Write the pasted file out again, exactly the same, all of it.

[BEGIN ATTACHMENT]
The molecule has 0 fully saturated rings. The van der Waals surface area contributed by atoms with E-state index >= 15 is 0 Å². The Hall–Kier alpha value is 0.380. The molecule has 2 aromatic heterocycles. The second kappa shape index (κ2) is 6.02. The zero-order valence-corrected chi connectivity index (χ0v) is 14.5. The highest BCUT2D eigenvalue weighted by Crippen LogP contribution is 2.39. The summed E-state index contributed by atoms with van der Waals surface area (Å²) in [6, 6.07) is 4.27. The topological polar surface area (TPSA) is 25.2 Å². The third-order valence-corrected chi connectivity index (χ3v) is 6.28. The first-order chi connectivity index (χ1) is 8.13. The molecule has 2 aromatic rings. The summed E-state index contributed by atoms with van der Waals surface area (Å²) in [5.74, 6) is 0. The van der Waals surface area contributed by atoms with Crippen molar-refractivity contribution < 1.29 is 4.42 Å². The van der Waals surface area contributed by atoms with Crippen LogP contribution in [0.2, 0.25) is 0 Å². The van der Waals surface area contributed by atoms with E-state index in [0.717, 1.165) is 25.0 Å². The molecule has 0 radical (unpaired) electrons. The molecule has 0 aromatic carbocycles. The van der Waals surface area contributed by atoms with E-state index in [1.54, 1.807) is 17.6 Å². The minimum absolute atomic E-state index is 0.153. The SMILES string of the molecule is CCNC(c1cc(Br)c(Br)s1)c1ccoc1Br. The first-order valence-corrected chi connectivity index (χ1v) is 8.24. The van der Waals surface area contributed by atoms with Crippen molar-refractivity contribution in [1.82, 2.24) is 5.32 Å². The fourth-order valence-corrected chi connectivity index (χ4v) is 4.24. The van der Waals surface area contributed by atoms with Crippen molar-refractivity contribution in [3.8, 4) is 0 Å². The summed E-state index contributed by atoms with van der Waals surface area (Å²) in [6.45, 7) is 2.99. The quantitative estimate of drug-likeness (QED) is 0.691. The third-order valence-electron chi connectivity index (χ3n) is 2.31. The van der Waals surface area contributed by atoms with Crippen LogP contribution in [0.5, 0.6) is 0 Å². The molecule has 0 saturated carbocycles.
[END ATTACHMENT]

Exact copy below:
The molecule has 0 fully saturated rings. The van der Waals surface area contributed by atoms with E-state index >= 15 is 0 Å². The Hall–Kier alpha value is 0.380. The molecule has 2 aromatic heterocycles. The second kappa shape index (κ2) is 6.02. The zero-order valence-corrected chi connectivity index (χ0v) is 14.5. The highest BCUT2D eigenvalue weighted by Crippen LogP contribution is 2.39. The summed E-state index contributed by atoms with van der Waals surface area (Å²) in [6, 6.07) is 4.27. The topological polar surface area (TPSA) is 25.2 Å². The third-order valence-corrected chi connectivity index (χ3v) is 6.28. The first-order chi connectivity index (χ1) is 8.13. The molecule has 2 aromatic rings. The summed E-state index contributed by atoms with van der Waals surface area (Å²) in [5.74, 6) is 0. The van der Waals surface area contributed by atoms with Crippen molar-refractivity contribution < 1.29 is 4.42 Å². The van der Waals surface area contributed by atoms with Crippen LogP contribution in [0.2, 0.25) is 0 Å². The van der Waals surface area contributed by atoms with E-state index in [0.717, 1.165) is 25.0 Å². The molecule has 0 radical (unpaired) electrons. The molecule has 0 aromatic carbocycles. The van der Waals surface area contributed by atoms with E-state index in [1.54, 1.807) is 17.6 Å². The minimum absolute atomic E-state index is 0.153. The SMILES string of the molecule is CCNC(c1cc(Br)c(Br)s1)c1ccoc1Br. The first-order valence-corrected chi connectivity index (χ1v) is 8.24. The van der Waals surface area contributed by atoms with Crippen molar-refractivity contribution in [1.82, 2.24) is 5.32 Å². The fourth-order valence-corrected chi connectivity index (χ4v) is 4.24. The van der Waals surface area contributed by atoms with Crippen molar-refractivity contribution in [3.8, 4) is 0 Å². The summed E-state index contributed by atoms with van der Waals surface area (Å²) in [6.45, 7) is 2.99. The quantitative estimate of drug-likeness (QED) is 0.691. The third-order valence-electron chi connectivity index (χ3n) is 2.31. The van der Waals surface area contributed by atoms with Crippen LogP contribution in [0.5, 0.6) is 0 Å². The molecule has 0 saturated carbocycles.